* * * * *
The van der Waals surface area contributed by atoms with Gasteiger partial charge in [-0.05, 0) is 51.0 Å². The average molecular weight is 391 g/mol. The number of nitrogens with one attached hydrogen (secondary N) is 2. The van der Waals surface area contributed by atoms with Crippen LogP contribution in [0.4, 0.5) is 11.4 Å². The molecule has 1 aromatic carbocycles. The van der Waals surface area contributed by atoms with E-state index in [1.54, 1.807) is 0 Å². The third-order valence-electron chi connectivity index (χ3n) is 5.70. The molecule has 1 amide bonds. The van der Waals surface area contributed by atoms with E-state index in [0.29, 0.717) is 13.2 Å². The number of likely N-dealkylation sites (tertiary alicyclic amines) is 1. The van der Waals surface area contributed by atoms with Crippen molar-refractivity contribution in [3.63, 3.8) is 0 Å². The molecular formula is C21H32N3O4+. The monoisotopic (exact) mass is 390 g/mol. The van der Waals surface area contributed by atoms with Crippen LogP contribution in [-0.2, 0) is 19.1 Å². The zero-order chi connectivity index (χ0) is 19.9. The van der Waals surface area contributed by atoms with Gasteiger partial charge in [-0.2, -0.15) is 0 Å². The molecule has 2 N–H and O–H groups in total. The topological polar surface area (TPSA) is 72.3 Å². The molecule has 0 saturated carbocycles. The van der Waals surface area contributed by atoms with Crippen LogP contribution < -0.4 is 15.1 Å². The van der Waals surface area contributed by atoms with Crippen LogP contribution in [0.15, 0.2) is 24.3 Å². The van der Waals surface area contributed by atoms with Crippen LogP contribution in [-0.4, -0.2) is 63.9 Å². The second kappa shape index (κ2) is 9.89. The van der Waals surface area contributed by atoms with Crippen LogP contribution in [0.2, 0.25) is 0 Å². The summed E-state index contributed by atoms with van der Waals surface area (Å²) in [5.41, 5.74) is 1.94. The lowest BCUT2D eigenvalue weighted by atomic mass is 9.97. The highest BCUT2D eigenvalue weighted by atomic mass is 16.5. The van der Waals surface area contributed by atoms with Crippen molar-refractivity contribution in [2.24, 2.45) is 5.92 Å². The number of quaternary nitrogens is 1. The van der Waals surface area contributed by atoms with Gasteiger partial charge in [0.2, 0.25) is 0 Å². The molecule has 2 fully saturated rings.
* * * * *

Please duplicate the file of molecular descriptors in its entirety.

The van der Waals surface area contributed by atoms with Gasteiger partial charge in [-0.05, 0) is 51.0 Å². The average molecular weight is 391 g/mol. The number of nitrogens with one attached hydrogen (secondary N) is 2. The van der Waals surface area contributed by atoms with Crippen LogP contribution in [0.4, 0.5) is 11.4 Å². The molecule has 1 aromatic carbocycles. The van der Waals surface area contributed by atoms with E-state index in [1.54, 1.807) is 0 Å². The third-order valence-electron chi connectivity index (χ3n) is 5.70. The molecule has 1 amide bonds. The van der Waals surface area contributed by atoms with E-state index in [0.29, 0.717) is 13.2 Å². The number of likely N-dealkylation sites (tertiary alicyclic amines) is 1. The van der Waals surface area contributed by atoms with Crippen molar-refractivity contribution in [3.63, 3.8) is 0 Å². The molecular formula is C21H32N3O4+. The monoisotopic (exact) mass is 390 g/mol. The van der Waals surface area contributed by atoms with Crippen LogP contribution in [-0.2, 0) is 19.1 Å². The zero-order chi connectivity index (χ0) is 19.9. The van der Waals surface area contributed by atoms with Gasteiger partial charge in [-0.2, -0.15) is 0 Å². The molecule has 2 N–H and O–H groups in total. The topological polar surface area (TPSA) is 72.3 Å². The molecule has 0 saturated carbocycles. The van der Waals surface area contributed by atoms with Crippen LogP contribution < -0.4 is 15.1 Å². The van der Waals surface area contributed by atoms with Crippen LogP contribution in [0.15, 0.2) is 24.3 Å². The van der Waals surface area contributed by atoms with Crippen LogP contribution in [-0.4, -0.2) is 63.9 Å². The second kappa shape index (κ2) is 9.89. The van der Waals surface area contributed by atoms with Crippen LogP contribution in [0.2, 0.25) is 0 Å². The summed E-state index contributed by atoms with van der Waals surface area (Å²) in [5.41, 5.74) is 1.94. The lowest BCUT2D eigenvalue weighted by atomic mass is 9.97. The highest BCUT2D eigenvalue weighted by atomic mass is 16.5. The van der Waals surface area contributed by atoms with Crippen molar-refractivity contribution in [2.24, 2.45) is 5.92 Å². The number of quaternary nitrogens is 1. The van der Waals surface area contributed by atoms with Gasteiger partial charge in [0.2, 0.25) is 0 Å². The molecule has 2 fully saturated rings.